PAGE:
U.S. 89, 93-94 (2007). Nevertheless, “pro se litigants still must allege sufficient
facts in their complaints to support a claim.” Mala v. Crown Bay Marina, Inc.,
704 F.3d 239, 245 (3d Cir. 2013). “While a litigant’s pro se status requires a
court to construe the allegations in the complaint liberally, a litigant is not
absolved from complying with Twombly and the federal pleading requirements
merely because s/he proceeds pro se.” Thakar u. Tan, 372 F. App5c 325, 328
(3d Cir. 2010) (citation omitted).
Initially, the Complaint must be dismissed against the State of New
Jersey. The Complaint alleges no factual basis for an inference that the State
had any involvement in the acts of which Mr. Meleika complains. More
fundamentally, however, it would not matter if it did, because the Eleventh
Amendment bars the Court from asserting jurisdiction over such a claim.’
The defendants did not cite the Eleventh Amendment in their papers. The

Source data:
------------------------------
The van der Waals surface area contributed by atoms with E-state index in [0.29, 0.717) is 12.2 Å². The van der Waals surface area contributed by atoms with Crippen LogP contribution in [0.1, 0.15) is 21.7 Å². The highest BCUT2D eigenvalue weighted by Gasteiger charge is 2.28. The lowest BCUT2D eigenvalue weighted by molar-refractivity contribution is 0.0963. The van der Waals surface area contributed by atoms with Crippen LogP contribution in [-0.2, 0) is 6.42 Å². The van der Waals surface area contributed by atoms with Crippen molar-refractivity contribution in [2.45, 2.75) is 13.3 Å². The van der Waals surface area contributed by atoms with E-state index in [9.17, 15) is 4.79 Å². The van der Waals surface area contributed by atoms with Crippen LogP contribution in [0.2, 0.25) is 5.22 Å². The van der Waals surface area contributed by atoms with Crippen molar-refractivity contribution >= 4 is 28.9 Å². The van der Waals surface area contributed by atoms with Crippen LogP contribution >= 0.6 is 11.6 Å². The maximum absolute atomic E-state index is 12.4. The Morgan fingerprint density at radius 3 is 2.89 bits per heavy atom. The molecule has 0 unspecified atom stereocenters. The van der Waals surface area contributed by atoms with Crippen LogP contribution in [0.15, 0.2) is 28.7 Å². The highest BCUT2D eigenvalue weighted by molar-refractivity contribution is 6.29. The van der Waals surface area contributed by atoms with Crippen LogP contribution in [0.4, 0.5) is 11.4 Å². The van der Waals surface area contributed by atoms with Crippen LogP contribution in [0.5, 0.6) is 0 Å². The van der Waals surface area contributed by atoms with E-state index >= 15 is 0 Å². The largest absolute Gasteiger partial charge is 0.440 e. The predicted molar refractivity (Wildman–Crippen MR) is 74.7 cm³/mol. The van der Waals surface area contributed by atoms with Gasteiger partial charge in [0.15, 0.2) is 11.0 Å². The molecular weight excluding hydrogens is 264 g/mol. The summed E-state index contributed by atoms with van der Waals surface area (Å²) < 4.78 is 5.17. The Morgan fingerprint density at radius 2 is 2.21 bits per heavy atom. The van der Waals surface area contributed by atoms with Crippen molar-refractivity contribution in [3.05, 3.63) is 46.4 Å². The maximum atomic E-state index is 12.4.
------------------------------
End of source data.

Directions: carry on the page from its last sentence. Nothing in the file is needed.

Court, however, is required to examine its own subject matter jurisdiction:
IBjecause subject matter jurisdiction is non-waivable, courts have an
independent obligation to satisfy themselves of jurisdiction if it is in
doubt. See Mt. Healthy City Sch. Dist. Rd. of Educ. t.’. Doyle, 429 U.S. 274,
278, 97 S. Ct. 368, 50 L.Ed.2d 471 (1977). A necessary corollan’ is that
the court can raise sua sponte subject-matter jurisdiction concerns.
The Eleventh Amendment to the U.S. Constitution, which is of
jurisdictional stature, renders the states immune from certain claims: “The
Judicial power of the United States shall not be construed to extend to any suit
in law or equity, commenced or prosecuted against one of the United States by
Citizens of another State, or by Citizens or Subjects of any Foreign State.” U.S.
Const. Amend. XI. For more than a century, the Eleventh Amendment has been
held to incorporate a more general principle of sovereign immunity. In general,